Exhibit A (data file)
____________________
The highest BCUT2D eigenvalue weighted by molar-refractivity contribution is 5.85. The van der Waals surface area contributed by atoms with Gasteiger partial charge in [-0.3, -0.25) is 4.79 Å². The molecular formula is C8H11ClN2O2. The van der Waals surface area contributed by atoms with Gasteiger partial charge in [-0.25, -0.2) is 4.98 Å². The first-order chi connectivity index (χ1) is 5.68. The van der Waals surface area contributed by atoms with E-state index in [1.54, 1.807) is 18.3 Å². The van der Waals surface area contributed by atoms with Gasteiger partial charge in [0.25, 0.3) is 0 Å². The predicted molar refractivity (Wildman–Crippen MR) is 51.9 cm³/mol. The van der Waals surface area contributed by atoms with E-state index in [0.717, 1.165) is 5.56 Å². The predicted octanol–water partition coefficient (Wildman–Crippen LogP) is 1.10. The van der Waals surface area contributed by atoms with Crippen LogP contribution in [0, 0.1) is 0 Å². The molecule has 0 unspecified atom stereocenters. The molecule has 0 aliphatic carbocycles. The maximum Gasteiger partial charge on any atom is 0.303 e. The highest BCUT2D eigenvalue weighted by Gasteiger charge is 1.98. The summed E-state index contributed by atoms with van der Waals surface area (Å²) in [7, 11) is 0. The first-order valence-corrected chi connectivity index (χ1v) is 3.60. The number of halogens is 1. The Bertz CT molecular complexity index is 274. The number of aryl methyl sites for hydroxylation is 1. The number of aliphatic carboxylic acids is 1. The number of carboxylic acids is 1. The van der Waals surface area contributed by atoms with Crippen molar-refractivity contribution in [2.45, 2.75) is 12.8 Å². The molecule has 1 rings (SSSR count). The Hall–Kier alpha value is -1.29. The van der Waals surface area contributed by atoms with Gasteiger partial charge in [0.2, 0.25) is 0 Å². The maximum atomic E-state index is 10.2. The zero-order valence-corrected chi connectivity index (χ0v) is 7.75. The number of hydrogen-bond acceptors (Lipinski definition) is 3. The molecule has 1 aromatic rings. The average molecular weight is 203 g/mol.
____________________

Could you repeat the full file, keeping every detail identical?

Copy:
The highest BCUT2D eigenvalue weighted by molar-refractivity contribution is 5.85. The van der Waals surface area contributed by atoms with Gasteiger partial charge in [-0.3, -0.25) is 4.79 Å². The molecular formula is C8H11ClN2O2. The van der Waals surface area contributed by atoms with Gasteiger partial charge in [-0.25, -0.2) is 4.98 Å². The first-order chi connectivity index (χ1) is 5.68. The van der Waals surface area contributed by atoms with E-state index in [1.54, 1.807) is 18.3 Å². The van der Waals surface area contributed by atoms with Gasteiger partial charge in [0.25, 0.3) is 0 Å². The predicted molar refractivity (Wildman–Crippen MR) is 51.9 cm³/mol. The van der Waals surface area contributed by atoms with E-state index in [0.717, 1.165) is 5.56 Å². The predicted octanol–water partition coefficient (Wildman–Crippen LogP) is 1.10. The van der Waals surface area contributed by atoms with Crippen LogP contribution in [0, 0.1) is 0 Å². The molecule has 0 unspecified atom stereocenters. The molecule has 0 aliphatic carbocycles. The maximum Gasteiger partial charge on any atom is 0.303 e. The highest BCUT2D eigenvalue weighted by Gasteiger charge is 1.98. The summed E-state index contributed by atoms with van der Waals surface area (Å²) in [7, 11) is 0. The first-order valence-corrected chi connectivity index (χ1v) is 3.60. The number of halogens is 1. The Bertz CT molecular complexity index is 274. The number of aryl methyl sites for hydroxylation is 1. The number of aliphatic carboxylic acids is 1. The number of carboxylic acids is 1. The van der Waals surface area contributed by atoms with Crippen molar-refractivity contribution in [2.45, 2.75) is 12.8 Å². The molecule has 1 rings (SSSR count). The Hall–Kier alpha value is -1.29. The van der Waals surface area contributed by atoms with Gasteiger partial charge in [0.2, 0.25) is 0 Å². The maximum atomic E-state index is 10.2. The zero-order valence-corrected chi connectivity index (χ0v) is 7.75. The number of hydrogen-bond acceptors (Lipinski definition) is 3. The molecule has 1 aromatic rings. The average molecular weight is 203 g/mol.